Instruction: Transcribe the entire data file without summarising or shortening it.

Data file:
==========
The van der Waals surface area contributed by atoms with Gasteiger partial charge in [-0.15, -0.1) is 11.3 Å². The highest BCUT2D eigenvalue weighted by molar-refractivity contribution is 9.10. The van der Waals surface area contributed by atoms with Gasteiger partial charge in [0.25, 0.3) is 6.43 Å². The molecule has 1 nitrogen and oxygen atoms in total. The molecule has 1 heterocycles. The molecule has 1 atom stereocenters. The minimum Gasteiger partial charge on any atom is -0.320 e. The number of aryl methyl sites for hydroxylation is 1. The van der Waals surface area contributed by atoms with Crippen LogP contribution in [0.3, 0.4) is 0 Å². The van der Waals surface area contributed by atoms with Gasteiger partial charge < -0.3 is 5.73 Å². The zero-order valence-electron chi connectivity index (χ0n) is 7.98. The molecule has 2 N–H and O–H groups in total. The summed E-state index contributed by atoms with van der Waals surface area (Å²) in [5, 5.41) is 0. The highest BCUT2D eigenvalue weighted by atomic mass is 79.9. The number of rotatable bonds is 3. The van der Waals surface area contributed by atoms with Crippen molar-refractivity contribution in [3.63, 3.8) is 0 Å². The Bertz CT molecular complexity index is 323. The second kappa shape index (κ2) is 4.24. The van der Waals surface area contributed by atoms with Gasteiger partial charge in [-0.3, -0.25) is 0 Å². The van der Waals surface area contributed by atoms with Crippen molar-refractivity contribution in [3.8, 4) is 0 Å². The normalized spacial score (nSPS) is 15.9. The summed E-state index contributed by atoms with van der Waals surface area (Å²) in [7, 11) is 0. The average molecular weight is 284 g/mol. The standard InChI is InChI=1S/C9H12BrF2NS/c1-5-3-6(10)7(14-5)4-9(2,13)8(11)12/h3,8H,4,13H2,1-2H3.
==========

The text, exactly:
The van der Waals surface area contributed by atoms with Gasteiger partial charge in [-0.15, -0.1) is 11.3 Å². The highest BCUT2D eigenvalue weighted by molar-refractivity contribution is 9.10. The van der Waals surface area contributed by atoms with Gasteiger partial charge in [0.25, 0.3) is 6.43 Å². The molecule has 1 nitrogen and oxygen atoms in total. The molecule has 1 heterocycles. The molecule has 1 atom stereocenters. The minimum Gasteiger partial charge on any atom is -0.320 e. The number of aryl methyl sites for hydroxylation is 1. The van der Waals surface area contributed by atoms with Crippen LogP contribution in [0.3, 0.4) is 0 Å². The van der Waals surface area contributed by atoms with Gasteiger partial charge < -0.3 is 5.73 Å². The zero-order valence-electron chi connectivity index (χ0n) is 7.98. The molecule has 2 N–H and O–H groups in total. The summed E-state index contributed by atoms with van der Waals surface area (Å²) in [5, 5.41) is 0. The highest BCUT2D eigenvalue weighted by atomic mass is 79.9. The number of rotatable bonds is 3. The van der Waals surface area contributed by atoms with Crippen molar-refractivity contribution in [3.63, 3.8) is 0 Å². The Bertz CT molecular complexity index is 323. The second kappa shape index (κ2) is 4.24. The van der Waals surface area contributed by atoms with Gasteiger partial charge in [-0.3, -0.25) is 0 Å². The van der Waals surface area contributed by atoms with Crippen molar-refractivity contribution in [3.8, 4) is 0 Å². The normalized spacial score (nSPS) is 15.9. The summed E-state index contributed by atoms with van der Waals surface area (Å²) in [7, 11) is 0. The average molecular weight is 284 g/mol. The standard InChI is InChI=1S/C9H12BrF2NS/c1-5-3-6(10)7(14-5)4-9(2,13)8(11)12/h3,8H,4,13H2,1-2H3.